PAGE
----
Researcher fled the war: "Message from AU felt like getting wings"

After a long and gruelling escape from the Russian invasion, a fellowship at Aarhus University became the ticket out of war-torn Ukraine for researcher Yevgeniya Lekomtseva.

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When Russian bombing made her desk shake Yevgeniya Lekomtseva had to leave apartment, job and Kharkiv behind. Photo: AU Health/Jakob Binderup

Yevgeniya Lekomtseva sits on the edge of the couch, with just a few breaks in her flow of speech. She is talking about the events of the past seven months that have turned the life of the 45-year-old doctor and scientist upside down.

In her home country she was living a peaceful life in the East Ukrainian city of Kharkiv, where she devoted all her time to her patients and her research position in a neurological department of the National Academy of Medical Sciences.

But all this came to an abrupt end on 24 February when Russian tanks rolled over the border and began the invasion of Ukraine.

A few days later, the Russian soldiers reached Kharkiv.

“On the Sunday, I heard a bomb strike every half hour. It was so bad that the computer and printer were shaking on my desk. That was when I realised that I could die if I stayed in Kharkiv,” says Yevgeniya.

Lost 11 kilograms

She decided to leave her job and her apartment and flee the city westwards, to get as far away from the hostilities as possible.

For the following weeks, with no access to food or public transport, Yevgeniya Lekomtseva was dependent on the help of some of the patients she had worked with in connection with her research into epilepsy and other neurological disorders.

After several weeks on the run, Yevgeniya Lekomtseva had lost 11 kilos by the time she reached the town of Poltava, roughly midway between Kharkiv and Kiev, at the start of April, where she was apparently finally safe.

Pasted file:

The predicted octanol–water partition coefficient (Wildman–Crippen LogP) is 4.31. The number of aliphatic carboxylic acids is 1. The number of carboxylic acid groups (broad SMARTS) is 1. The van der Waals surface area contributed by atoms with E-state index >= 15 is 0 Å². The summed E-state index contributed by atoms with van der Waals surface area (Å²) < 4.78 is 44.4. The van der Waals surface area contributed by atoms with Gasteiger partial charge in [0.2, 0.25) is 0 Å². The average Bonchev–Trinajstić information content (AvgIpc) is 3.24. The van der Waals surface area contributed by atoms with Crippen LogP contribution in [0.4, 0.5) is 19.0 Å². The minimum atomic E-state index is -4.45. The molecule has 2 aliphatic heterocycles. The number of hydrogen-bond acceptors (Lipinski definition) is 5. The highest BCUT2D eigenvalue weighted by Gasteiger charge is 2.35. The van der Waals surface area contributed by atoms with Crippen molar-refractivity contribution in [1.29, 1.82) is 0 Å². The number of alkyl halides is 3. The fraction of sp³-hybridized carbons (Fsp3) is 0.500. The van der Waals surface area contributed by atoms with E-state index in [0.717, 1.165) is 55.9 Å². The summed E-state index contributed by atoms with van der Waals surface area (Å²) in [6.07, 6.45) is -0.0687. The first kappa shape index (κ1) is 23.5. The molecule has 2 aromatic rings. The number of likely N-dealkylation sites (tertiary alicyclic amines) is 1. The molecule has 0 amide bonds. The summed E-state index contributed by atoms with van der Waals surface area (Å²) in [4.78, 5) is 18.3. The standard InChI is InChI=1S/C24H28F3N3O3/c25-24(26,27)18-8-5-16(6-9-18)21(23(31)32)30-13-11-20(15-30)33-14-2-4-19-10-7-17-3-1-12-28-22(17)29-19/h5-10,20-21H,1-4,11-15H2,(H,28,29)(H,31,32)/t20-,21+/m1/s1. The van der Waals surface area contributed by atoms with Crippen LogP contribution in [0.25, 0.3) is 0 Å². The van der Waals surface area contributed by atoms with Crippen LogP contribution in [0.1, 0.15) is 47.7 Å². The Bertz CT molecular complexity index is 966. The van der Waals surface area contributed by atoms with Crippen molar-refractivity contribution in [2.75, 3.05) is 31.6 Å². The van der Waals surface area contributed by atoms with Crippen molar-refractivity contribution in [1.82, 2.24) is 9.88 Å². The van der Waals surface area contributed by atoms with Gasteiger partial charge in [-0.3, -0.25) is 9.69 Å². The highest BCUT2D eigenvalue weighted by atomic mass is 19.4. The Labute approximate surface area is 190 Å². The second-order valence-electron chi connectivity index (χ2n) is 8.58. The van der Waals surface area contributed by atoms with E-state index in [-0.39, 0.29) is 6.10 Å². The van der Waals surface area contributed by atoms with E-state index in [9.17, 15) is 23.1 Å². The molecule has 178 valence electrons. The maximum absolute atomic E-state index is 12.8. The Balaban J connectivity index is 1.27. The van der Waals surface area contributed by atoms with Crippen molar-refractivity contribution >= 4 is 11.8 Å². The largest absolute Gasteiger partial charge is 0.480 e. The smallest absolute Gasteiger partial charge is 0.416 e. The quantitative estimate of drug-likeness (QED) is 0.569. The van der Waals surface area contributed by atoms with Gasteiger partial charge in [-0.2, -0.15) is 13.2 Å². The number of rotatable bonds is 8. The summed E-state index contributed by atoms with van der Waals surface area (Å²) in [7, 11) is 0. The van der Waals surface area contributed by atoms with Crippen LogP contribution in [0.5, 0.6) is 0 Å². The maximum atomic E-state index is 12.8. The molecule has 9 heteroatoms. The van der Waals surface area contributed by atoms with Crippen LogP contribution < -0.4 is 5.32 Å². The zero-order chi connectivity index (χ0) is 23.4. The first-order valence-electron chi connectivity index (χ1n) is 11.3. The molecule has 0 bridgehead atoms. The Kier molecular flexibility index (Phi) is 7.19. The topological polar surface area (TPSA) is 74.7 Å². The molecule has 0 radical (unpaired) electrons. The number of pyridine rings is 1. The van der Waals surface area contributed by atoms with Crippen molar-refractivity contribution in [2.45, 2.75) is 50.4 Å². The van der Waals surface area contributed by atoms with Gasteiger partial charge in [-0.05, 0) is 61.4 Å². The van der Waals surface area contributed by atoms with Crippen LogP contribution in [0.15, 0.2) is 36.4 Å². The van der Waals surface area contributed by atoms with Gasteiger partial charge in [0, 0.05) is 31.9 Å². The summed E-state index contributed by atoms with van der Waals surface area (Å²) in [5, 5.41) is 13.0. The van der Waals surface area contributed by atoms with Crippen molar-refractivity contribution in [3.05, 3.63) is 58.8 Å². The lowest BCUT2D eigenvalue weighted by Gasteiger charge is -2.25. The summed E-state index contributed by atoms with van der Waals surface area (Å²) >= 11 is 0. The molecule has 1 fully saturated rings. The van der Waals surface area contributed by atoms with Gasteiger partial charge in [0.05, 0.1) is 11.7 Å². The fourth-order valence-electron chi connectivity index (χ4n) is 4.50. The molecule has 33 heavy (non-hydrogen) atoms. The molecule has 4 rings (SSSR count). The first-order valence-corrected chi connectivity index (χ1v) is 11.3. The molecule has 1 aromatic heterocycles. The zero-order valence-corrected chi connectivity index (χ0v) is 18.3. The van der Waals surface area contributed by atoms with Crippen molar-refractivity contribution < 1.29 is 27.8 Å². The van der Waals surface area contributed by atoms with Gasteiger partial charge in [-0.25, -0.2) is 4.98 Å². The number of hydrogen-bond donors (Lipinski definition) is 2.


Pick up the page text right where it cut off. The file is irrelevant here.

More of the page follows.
“It was like coming to another world. In the Kharkiv region, everyone stayed indoors, because it was forbidden to go outside. In Poltava, people still went to work, and the war was just something they saw on TV,” she says.

Knew only H.C. Andersen

Today, Yevgeniya Lekomtseva sits telling her story in a sunny atrium at the bottom of University Park on a quiet Tuesday in Aarhus, which has become her new home.

After arriving in Poltava, where she had access to the Internet for the first time since her escape from Kharkiv, she began to explore the possibility of getting a research fellowship abroad.

“I looked at various countries and then came across Denmark. I could remember Hans Christian Andersen, but otherwise I knew nothing about the country. But it sounded like a nice place,” says Yevgeniya, and continues:

“I knew I didn’t want to go to a large city or capital. I just wanted to go to a small town with a quiet setting, because I was so exhausted emotionally, and I couldn’t sleep at night.”

AU replied after a week

It wasn’t long before Yevgeniya saw an announcement about an AUFF-Ukrainian Research Fellowship at Aarhus University – an offer for researchers fleeing the war in Ukraine.

She saw it as a unique opportunity to get away from the war and continue her research activities, so she had no hesitation in sending an application. From there on, things moved quickly.

Just a week after submitting the application, she was informed by the Aarhus Institute of Advanced Studies (AIAS) that she had received a fellowship, including full pay, her own office and access to AU’s modern research environment.